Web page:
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Separate care arrangements for siblings

Lorraine Green acted for two children, aged 16 and 4, when the local authority applied for a care order for the older child and a supervision order for the younger one in 2020.

The older child was a girl who had suffered considerable emotional deprivation, having spent a number of years overseas with her father where she had been exposed to harm, neglect, and physical abuse.  She had returned to England as a teenager, but didn’t wish to live with her mother so was placed in foster care.  All parties involved in this review agreed that it was in her best interests to remain in foster care long-term under a care order.

The younger child, also a girl, was also at potential risk of harm although she had been living with both her parents. They had a violent and abusive relationship and at one time the mother and daughter were placed in temporary accommodation by the local authority.  The mother had suffered a traumatic brain injury as a child, and she struggled to cope and relied heavily on others for support.

Going on past behaviour, the authority had concerns about the younger child, and the mother and the father were subject to parenting assessments.  An aunt and uncle were also assessed and were recommended as potential long-term carers under a special guardianship order.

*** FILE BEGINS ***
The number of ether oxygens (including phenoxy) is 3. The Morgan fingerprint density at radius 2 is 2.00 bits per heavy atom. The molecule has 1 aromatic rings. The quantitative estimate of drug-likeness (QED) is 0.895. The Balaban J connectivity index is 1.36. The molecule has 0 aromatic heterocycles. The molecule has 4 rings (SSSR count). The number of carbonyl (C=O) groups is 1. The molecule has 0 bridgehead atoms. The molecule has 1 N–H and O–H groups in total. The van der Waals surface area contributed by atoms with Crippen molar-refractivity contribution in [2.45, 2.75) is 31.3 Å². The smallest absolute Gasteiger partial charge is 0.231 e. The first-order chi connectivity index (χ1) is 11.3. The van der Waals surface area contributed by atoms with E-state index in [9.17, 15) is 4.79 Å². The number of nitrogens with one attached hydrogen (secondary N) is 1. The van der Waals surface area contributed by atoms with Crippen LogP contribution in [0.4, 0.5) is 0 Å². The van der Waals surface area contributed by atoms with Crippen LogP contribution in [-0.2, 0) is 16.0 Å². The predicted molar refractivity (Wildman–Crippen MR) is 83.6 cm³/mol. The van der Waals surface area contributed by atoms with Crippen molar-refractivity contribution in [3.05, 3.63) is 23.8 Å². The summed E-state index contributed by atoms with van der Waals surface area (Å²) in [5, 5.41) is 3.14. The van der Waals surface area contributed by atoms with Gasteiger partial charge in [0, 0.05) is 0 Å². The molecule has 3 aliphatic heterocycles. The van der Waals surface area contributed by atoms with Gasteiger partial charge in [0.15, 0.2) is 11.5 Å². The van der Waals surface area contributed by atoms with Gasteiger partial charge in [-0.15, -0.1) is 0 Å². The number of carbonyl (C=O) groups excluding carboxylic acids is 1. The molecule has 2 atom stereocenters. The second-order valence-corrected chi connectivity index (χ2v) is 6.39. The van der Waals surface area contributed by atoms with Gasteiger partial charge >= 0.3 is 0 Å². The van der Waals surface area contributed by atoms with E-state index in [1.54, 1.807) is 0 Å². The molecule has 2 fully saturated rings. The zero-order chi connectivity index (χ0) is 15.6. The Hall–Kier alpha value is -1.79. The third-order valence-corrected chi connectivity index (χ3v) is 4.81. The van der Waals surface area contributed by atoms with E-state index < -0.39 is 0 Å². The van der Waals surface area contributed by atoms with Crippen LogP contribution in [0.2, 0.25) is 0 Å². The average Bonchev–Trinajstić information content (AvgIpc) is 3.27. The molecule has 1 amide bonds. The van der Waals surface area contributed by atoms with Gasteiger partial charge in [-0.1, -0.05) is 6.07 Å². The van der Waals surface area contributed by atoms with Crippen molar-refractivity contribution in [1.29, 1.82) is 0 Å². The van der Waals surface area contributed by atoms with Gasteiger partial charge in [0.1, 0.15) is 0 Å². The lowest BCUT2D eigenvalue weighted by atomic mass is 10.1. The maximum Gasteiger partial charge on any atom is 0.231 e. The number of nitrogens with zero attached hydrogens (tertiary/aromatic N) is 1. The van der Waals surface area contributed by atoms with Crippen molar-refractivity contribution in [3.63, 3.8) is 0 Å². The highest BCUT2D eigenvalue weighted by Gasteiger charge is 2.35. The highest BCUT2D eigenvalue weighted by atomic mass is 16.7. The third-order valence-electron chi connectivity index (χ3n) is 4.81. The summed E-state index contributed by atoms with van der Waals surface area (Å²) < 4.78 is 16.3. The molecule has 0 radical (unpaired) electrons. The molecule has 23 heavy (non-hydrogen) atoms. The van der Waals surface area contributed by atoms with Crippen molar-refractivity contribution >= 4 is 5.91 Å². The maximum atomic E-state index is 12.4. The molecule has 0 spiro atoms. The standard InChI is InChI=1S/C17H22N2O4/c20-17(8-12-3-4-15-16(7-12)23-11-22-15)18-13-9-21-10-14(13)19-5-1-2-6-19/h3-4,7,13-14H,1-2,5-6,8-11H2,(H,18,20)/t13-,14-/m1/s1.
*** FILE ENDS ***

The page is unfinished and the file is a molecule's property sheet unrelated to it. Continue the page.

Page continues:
Meanwhile, the mother had demonstrated a good relationship with her younger daughter, and the assessor recommended that the mother was supported as a parent with disabilities with long-term support under a 12-month supervision order.

This plan was challenged by the aunt and uncle, but the court accepted that the mother was able to provide adequate care and approved the orders for supervision and support. A child arrangements order was also approved to enable contact with her father.

Click here to find out more about the process of applying for a child arrangements order.

The contents of this article are for the purposes of general awareness only. They do not purport to constitute legal or professional advice. The law may have changed since this article was published. Readers should not act on the basis of the information included and should take appropriate professional advice upon their own particular circumstances.